#32. Isolating Selections with Lock and Hide
Two of the most useful tools for isolating selections are the Lock and Hide commands. Both commands have been available in a form much like their present form since the earliest incarnations of Illustrator. In fact, it would be tough to find an long-time Illustrator
The Lock command keeps objects visible but unselectable. To lock an object or set of objects, select the objects and then choose Object > Lock > Selection. (That's Command+2 (Mac) or Control+2 (Windows) for you keyboard-shortcut fans.) The Lock command is a great,
The Hide command works in a similar fashion to Lock but instead makes the objects invisible and unselectable. To hide selected objects, choose Object > Hide > Selection. There's also a companion command to the above-mentioned locking command: Choose Shift+Option+Command-3 (Mac) or Shift+Alt+Control+3 (Windows) to hide all deselected artwork ( Figure 32 ).
Figure 32. Attempting to edit a path within a complex document can be quite difficult. Using the secret Hide All Deselected command temporarily hides all artwork not selected, making it easy to edit the desired
#33. Creating Clipping Masks
If you've ever needed a fast way to crop or hide a portion of your artwork, you'll be happy to learn about clipping masks. A clipping mask is a special type of object whose shape masks out (or clips) artwork so that only the artwork within the confines of the mask are visible ( Figure 33 ). Clipping masks can be made up of two or more objects. The masked objects can be vector or raster, but the mask itself must be a vector object.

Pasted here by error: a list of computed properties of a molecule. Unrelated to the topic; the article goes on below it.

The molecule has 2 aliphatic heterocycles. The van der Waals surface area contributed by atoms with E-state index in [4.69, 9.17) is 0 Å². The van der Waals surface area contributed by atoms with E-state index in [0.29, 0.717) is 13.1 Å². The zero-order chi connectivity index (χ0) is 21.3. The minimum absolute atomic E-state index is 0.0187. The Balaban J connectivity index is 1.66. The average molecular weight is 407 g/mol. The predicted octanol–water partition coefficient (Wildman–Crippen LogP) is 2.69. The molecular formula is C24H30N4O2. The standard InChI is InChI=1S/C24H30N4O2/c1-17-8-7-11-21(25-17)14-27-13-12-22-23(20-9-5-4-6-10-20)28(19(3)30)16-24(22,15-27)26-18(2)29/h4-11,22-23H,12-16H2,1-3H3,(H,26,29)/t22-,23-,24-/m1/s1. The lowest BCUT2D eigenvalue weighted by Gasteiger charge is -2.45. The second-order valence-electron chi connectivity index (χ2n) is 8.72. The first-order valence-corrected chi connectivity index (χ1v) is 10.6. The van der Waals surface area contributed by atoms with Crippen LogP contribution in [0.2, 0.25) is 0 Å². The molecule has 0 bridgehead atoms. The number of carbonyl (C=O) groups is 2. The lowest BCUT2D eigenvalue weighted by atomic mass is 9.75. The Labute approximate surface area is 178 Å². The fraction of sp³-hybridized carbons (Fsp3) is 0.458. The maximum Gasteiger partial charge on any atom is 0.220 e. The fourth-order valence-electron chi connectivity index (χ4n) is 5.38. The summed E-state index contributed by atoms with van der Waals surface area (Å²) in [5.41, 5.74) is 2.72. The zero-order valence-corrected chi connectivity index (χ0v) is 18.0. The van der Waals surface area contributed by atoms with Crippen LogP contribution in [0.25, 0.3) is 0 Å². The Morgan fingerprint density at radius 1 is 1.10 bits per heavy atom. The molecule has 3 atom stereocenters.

Figure 33. Clipping masks make it effortless to use an object as a uniquely shaped frame for other objects. Here I've used the outside box as a clipping mask to clip the cylinder and bottom portion of the people.
To make a clipping mask, create the object you want to use as a mask. This is known as the clipping path. Remember that the clipping path must be vector based. Move the clipping path so it's above all the objects you want to mask in the stacking order. Use the Bring to Front command or the Layers palette to accomplish this. Next, select the clipping path and the objects you want to mask and then choose Object > Clipping Mask > Make. Feel free to commit the handy keyboard shortcut to memory: Command+7 (Mac) or Control+7 (Windows). Once the clipping mask is created, the clipping path is automatically assigned a fill and stroke value of None. This is something to be aware of if you decide to release the clipping mask back to a normal path (Object > Clipping Mask > Release) and